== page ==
Jaiz bank

READ: Rising Wages and Low Productivity: The Need for a Justified Minimum Wage Agreement

Turkey

A founding member of the OECD and NATO, and also a member of the EU-Turkey Customs Union, Turkey had a GDP per capita of $9126 in 2019, growing nearly 3 times in 20 years. The Turkish Government raised its minimum wage by 21.56% as of January 1, 2021, to $377 a month for single people, which is nearly 5 times Nigeria’s minimum monthly wage. 

Differences between MINT and Nigerian wages 

The MINT nations were all included in the list for their growth capacity for the next 20 years; however, Nigeria seems to have regressed with gains it made when the list was made. While other members of the club have grown earnings by 3 to 5 times over in the past 20 years, Nigeria’s GDP per capita is the same level it was 40 years ago.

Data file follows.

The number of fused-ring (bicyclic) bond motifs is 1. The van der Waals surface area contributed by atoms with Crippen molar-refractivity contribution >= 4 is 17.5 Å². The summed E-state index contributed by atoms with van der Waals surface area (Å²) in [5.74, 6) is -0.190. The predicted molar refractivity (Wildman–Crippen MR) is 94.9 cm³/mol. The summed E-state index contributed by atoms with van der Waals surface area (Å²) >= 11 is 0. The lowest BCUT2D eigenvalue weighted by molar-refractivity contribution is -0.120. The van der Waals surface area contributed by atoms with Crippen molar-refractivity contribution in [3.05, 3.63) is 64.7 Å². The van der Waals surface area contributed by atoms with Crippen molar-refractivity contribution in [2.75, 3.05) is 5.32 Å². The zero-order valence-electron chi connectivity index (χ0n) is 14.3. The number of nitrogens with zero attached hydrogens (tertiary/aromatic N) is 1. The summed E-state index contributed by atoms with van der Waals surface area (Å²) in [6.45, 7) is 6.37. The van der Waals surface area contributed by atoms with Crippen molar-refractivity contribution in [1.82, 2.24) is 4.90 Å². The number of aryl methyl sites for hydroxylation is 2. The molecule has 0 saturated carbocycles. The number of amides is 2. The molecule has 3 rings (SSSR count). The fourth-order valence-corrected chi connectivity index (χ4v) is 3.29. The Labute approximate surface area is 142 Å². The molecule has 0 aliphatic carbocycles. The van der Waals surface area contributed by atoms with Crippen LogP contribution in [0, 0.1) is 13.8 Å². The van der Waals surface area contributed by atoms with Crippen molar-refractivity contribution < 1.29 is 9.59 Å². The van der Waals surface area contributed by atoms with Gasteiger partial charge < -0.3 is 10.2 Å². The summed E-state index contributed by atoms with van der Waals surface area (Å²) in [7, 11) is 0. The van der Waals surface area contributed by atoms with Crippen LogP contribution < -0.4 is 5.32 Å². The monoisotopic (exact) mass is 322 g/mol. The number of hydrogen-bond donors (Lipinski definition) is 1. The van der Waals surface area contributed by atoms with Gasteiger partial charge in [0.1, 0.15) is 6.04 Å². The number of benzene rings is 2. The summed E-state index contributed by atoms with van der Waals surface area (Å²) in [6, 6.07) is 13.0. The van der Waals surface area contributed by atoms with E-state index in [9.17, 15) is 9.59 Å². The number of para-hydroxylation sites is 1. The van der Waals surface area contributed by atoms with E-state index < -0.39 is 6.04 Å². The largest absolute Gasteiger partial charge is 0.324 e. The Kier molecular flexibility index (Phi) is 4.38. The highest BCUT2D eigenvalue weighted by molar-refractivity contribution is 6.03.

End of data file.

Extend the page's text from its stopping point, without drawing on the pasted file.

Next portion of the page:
Tim Callen, Assistant Director in the IMF’s External Relations Department, said in a 2020 report that “an increase in real GDP is interpreted as a sign that the economy is doing well. When real GDP is growing strongly, employment is likely to be increasing as companies hire more workers for their factories and people have more money in their pockets.” 

However, Nigeria may not catch up to its MINT buddies anytime soon, as the IMF forecasts that Nigeria’s real GDP growth in 2021 is expected to turn positive at 1.5%, while real GDP is expected to recover to its pre-pandemic level only in 2022.